Music Review: Les Halles – Zephyr

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Les Halles

Zephyr

[Not Not Fun; 2018]

Rating: 3/5

Horizon, distance, mirage. Horizon, distance, mirage.

It’s as if you could listen to the photosynthesis of freakishly huge flowers found only in humongous rainforests. Or being in a limit, or a perimeter, or a forcefield, or a shield. It’s the sound of a period of absence that lasts — and is — a lifetime. An edge of a world. A landscape of quantum foam, where you finally step away from the center of the world, willfully. It’s the slipping away of life, of ego, of time. In the mountains, in a veil, in a clarity, where monks meditate and the Instagram accounts are wordy, motivating, and positive. And even beyond that. There is suffering even in this bliss. We are all in flight from reality; life readies you for not living. Our mutual misunderstanding of ourselves and of others means that music hinges on vast approximation. No consensus, just interpretation. The miasma of our brainlessness as we prowl the hours, trying not to stray off the chosen path. Chaosmosis, from one genre of music to the next, our emotions and bodies constantly changing. “In order to actualize a possibility, a disentangling potency is needed,” says the Italian philosopher Franco Berardi. To disentangle yourself, listen to Zephyr. Listen to it as if it were wind or warm weather or water. Ask yourself: Does a guru have time for Facebook? (Does the Pope?) What’s an ego to an ambient musician? (And do they listen to pop music?) Can your lifelong struggle to render yourself compatible with capitalism end? Can it? We always have to come down from our high. Zephyr knows that, and thusly contains New Age’s Fatal Flaw: that an emancipative illusion can only haunt the music, but never actualize. Moreover, anxiety lurks in the euphoria, because the euphoria is timed. A void guzzles the void. The abyss smiles at your skull. Ghosts all agleam wander with their aching. And when we enter Heaven, we have to pay an entrance fee.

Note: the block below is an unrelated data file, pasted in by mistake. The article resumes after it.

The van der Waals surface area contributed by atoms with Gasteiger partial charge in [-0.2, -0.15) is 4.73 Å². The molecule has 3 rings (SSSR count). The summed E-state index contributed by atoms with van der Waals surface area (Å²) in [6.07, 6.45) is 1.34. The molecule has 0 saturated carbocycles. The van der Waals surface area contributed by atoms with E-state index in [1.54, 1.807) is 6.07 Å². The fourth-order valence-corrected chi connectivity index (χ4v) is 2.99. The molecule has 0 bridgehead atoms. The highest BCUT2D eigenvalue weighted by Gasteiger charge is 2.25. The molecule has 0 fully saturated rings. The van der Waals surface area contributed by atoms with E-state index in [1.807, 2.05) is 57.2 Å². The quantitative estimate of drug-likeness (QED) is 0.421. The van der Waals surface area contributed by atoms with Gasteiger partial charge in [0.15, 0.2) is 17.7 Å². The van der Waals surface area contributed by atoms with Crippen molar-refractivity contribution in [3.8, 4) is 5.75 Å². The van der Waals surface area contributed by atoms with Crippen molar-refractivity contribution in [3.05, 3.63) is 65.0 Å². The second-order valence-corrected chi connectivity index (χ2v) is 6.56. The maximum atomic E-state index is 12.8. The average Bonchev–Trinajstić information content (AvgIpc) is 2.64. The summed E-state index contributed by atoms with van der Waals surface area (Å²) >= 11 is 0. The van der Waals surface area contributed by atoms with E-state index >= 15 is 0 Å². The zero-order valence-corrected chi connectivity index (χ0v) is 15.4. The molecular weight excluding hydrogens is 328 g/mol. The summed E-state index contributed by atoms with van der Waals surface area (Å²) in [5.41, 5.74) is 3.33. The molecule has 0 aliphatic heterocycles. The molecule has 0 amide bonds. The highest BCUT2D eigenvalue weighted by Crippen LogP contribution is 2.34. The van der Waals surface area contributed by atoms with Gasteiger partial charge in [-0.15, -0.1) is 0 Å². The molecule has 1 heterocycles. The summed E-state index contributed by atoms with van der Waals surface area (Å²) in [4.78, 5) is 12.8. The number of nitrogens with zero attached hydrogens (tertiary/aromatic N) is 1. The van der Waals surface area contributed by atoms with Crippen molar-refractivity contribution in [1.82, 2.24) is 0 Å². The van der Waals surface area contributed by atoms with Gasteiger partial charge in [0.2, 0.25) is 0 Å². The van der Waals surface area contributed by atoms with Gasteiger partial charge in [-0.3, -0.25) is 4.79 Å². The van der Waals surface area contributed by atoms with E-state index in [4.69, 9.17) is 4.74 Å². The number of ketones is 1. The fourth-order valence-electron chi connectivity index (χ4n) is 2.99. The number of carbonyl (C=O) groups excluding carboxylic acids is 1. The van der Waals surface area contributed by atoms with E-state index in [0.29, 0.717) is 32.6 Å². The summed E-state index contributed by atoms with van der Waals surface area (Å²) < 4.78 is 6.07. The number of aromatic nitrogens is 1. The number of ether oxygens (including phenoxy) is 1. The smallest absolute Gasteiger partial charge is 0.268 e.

Horizon, distance, mirage. Horizon, distance, mirage.

Zephyr by Les Halles

Les Halles unveils new album Zephyr, out this May on Not Not Fun

This post was originally published on this site

Lyon, France-based musician Baptiste Martin is emphatically NOT not-fun: the dude makes new music out of old tapes of flute and panpipe under the nom-de-electroacoustic composition Les Halles (which is “The Halls” in English, for you brutes who don’t know French; the name may or may not be borrowed from Paris’ long since demolished fresh fish market of the same name). AND: he even has a new album called Zephyr blowing gently into the world on May 4 via Not Not Fun.

Zephyr follows a yearlong “sabbatical” from recording for Martin, and it’s also the first record he’s made entirely with a computer. His last release, 2016’s, Transient, was pretty well-liked here in TMT-land, and we published an interview with Martin a few months after its release.

Martin describes the new music on Zephyr evoking “landscapes with almost no human traces.” The album’s nine tracks are titled with the words “horizon,” “distance,” and “mirage,” which all bear the distinction not only of being very idiomatically appropriate, new age-y words; but also of being words that are the same in both English and French. (You’re welcome, you uni-lingual boobs!)

To start the non-non-fun as soon as possible, you may pre-order Zephyr here. But be forwarned: in addition to digital, it’s also coming out on a crazy-limited vinyl edition of 100 (and the vinyl comes with a bonus cassette of reinterpreted tracks), so don’t sleep. Check out “First distance,” an advance track from Zephyr, down below while you wait.

Zephyr by Les Halles

Zephyr tracklisting:

01. First Horizon
02. Second Horizon
03. First Distance
04. First Mirage
05. Second Distance
06. Third Horizon
07. Final Horizon
08. Final Distance
09. Final Mirage